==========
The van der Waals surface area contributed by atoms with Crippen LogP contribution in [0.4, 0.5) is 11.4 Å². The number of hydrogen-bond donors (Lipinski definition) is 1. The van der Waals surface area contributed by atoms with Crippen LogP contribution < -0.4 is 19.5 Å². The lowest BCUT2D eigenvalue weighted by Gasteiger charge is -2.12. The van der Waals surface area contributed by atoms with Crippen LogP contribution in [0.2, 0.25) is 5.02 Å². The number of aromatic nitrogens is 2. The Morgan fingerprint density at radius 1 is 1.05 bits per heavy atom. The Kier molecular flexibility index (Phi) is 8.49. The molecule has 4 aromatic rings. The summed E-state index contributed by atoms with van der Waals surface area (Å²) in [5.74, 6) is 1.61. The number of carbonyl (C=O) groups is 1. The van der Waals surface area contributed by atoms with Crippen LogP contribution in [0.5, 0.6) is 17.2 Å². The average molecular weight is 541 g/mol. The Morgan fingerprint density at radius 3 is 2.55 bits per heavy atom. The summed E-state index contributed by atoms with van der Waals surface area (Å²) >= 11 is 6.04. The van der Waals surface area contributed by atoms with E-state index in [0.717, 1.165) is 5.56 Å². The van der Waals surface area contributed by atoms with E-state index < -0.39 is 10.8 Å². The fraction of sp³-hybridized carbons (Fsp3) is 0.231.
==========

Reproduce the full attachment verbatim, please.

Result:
The van der Waals surface area contributed by atoms with Crippen LogP contribution in [0.4, 0.5) is 11.4 Å². The number of hydrogen-bond donors (Lipinski definition) is 1. The van der Waals surface area contributed by atoms with Crippen LogP contribution < -0.4 is 19.5 Å². The lowest BCUT2D eigenvalue weighted by Gasteiger charge is -2.12. The van der Waals surface area contributed by atoms with Crippen LogP contribution in [0.2, 0.25) is 5.02 Å². The number of aromatic nitrogens is 2. The Morgan fingerprint density at radius 1 is 1.05 bits per heavy atom. The Kier molecular flexibility index (Phi) is 8.49. The molecule has 4 aromatic rings. The summed E-state index contributed by atoms with van der Waals surface area (Å²) in [5.74, 6) is 1.61. The number of carbonyl (C=O) groups is 1. The van der Waals surface area contributed by atoms with Crippen LogP contribution in [0.5, 0.6) is 17.2 Å². The average molecular weight is 541 g/mol. The Morgan fingerprint density at radius 3 is 2.55 bits per heavy atom. The summed E-state index contributed by atoms with van der Waals surface area (Å²) >= 11 is 6.04. The van der Waals surface area contributed by atoms with E-state index in [0.717, 1.165) is 5.56 Å². The van der Waals surface area contributed by atoms with E-state index < -0.39 is 10.8 Å². The fraction of sp³-hybridized carbons (Fsp3) is 0.231.